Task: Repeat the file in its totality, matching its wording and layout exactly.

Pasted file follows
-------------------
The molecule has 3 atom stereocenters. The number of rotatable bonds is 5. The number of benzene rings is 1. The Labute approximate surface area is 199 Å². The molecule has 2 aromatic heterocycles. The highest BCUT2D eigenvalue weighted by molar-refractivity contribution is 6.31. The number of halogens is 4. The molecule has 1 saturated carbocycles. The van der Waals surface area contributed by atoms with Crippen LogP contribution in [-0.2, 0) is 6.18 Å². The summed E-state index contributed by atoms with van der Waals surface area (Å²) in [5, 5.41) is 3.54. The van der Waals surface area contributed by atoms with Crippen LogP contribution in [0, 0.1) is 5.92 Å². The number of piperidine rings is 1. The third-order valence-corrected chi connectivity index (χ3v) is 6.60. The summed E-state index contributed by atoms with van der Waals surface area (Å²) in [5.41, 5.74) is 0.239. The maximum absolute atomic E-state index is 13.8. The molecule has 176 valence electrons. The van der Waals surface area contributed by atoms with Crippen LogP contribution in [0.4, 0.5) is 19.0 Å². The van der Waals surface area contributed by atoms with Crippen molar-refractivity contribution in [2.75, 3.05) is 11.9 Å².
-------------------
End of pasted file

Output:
The molecule has 3 atom stereocenters. The number of rotatable bonds is 5. The number of benzene rings is 1. The Labute approximate surface area is 199 Å². The molecule has 2 aromatic heterocycles. The highest BCUT2D eigenvalue weighted by molar-refractivity contribution is 6.31. The number of halogens is 4. The molecule has 1 saturated carbocycles. The van der Waals surface area contributed by atoms with Crippen LogP contribution in [-0.2, 0) is 6.18 Å². The summed E-state index contributed by atoms with van der Waals surface area (Å²) in [5, 5.41) is 3.54. The van der Waals surface area contributed by atoms with Crippen LogP contribution in [0, 0.1) is 5.92 Å². The number of piperidine rings is 1. The third-order valence-corrected chi connectivity index (χ3v) is 6.60. The summed E-state index contributed by atoms with van der Waals surface area (Å²) in [5.41, 5.74) is 0.239. The maximum absolute atomic E-state index is 13.8. The molecule has 176 valence electrons. The van der Waals surface area contributed by atoms with Crippen LogP contribution in [0.4, 0.5) is 19.0 Å². The van der Waals surface area contributed by atoms with Crippen molar-refractivity contribution in [2.75, 3.05) is 11.9 Å².